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While tick are commonly thought of as something to be worried about in the warmer months—think: spring and summer—tick season is expanding into the autumn months as well. So, as we continue to ride outside, keep in mind that venturing into woods, parks, and trails means more exposure to ticks in most parts of the country—and ticks can create big health problems for nature lovers. It’s good to know about proper tick removal, but the best way to prevent tick-borne diseases? Keep the bloodsuckers from sinking their insect fangs into your vulnerable flesh in the first place.
Tick-related illnesses, which include Lyme disease, Rocky Mountain spotted fever, and Anaplasmosis, can present with symptoms including fever, headache, fatigue, and joint and muscle aches and can be serious, lasting, and even deadly. Researchers in China and the University of Maryland School of Medicine have also identified a relatively new tick-borne disease they’ve named Anaplasma capra or A. capra, which is Latin for goat, the animal most commonly infected in China. When researchers there tested 477 people who’d been bitten by a tick over a four-week period in spring of 2014, 6 percent of them were infected by this newly-discovered bacteria.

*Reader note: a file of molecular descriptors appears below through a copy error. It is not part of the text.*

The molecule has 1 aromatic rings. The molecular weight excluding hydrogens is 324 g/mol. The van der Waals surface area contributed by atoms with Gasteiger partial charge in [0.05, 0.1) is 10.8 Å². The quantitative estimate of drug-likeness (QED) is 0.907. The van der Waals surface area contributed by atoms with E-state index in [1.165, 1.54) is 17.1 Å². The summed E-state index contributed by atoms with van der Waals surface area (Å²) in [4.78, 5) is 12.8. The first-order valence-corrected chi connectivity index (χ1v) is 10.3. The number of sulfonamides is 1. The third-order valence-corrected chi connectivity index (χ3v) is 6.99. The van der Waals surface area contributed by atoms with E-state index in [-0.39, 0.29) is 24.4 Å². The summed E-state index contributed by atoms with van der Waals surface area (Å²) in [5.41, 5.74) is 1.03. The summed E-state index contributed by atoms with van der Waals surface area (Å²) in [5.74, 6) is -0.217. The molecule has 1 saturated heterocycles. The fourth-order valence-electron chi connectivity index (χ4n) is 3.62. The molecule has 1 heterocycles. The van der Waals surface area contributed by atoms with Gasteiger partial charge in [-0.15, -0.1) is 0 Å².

Currently, that particular disease appears to only be present across the pond, specifically in Eastern Europe and Asia where the taiga tick—a relative to the deer tick, which is common in the U.S.—is prevalent. But the finding has drawn attention to the fact that we’re still discovering diseases these vectors can transmit, and we should guard ourselves against the growing risks.